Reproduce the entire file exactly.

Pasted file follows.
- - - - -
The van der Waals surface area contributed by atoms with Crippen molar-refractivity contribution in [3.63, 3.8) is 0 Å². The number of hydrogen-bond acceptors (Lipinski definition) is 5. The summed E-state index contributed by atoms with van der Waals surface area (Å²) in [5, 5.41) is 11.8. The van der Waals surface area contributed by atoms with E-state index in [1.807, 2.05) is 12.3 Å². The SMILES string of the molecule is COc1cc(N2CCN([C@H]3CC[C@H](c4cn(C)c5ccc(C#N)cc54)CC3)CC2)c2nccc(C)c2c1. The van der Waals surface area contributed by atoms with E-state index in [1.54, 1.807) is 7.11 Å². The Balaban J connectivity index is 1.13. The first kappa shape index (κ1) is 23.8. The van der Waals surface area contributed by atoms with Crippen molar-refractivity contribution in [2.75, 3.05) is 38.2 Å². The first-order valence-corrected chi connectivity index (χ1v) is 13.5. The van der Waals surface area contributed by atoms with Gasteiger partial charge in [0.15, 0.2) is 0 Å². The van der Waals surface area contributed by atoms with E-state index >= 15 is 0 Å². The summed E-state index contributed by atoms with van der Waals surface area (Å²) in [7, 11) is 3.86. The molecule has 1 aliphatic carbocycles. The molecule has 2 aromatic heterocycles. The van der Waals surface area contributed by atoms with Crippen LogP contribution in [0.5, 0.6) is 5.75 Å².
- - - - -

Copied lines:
The van der Waals surface area contributed by atoms with Crippen molar-refractivity contribution in [3.63, 3.8) is 0 Å². The number of hydrogen-bond acceptors (Lipinski definition) is 5. The summed E-state index contributed by atoms with van der Waals surface area (Å²) in [5, 5.41) is 11.8. The van der Waals surface area contributed by atoms with E-state index in [1.807, 2.05) is 12.3 Å². The SMILES string of the molecule is COc1cc(N2CCN([C@H]3CC[C@H](c4cn(C)c5ccc(C#N)cc54)CC3)CC2)c2nccc(C)c2c1. The van der Waals surface area contributed by atoms with E-state index in [1.54, 1.807) is 7.11 Å². The Balaban J connectivity index is 1.13. The first kappa shape index (κ1) is 23.8. The van der Waals surface area contributed by atoms with Crippen molar-refractivity contribution in [2.75, 3.05) is 38.2 Å². The first-order valence-corrected chi connectivity index (χ1v) is 13.5. The van der Waals surface area contributed by atoms with Gasteiger partial charge in [0.15, 0.2) is 0 Å². The van der Waals surface area contributed by atoms with E-state index >= 15 is 0 Å². The summed E-state index contributed by atoms with van der Waals surface area (Å²) in [7, 11) is 3.86. The molecule has 1 aliphatic carbocycles. The molecule has 2 aromatic heterocycles. The van der Waals surface area contributed by atoms with Crippen LogP contribution in [0.5, 0.6) is 5.75 Å².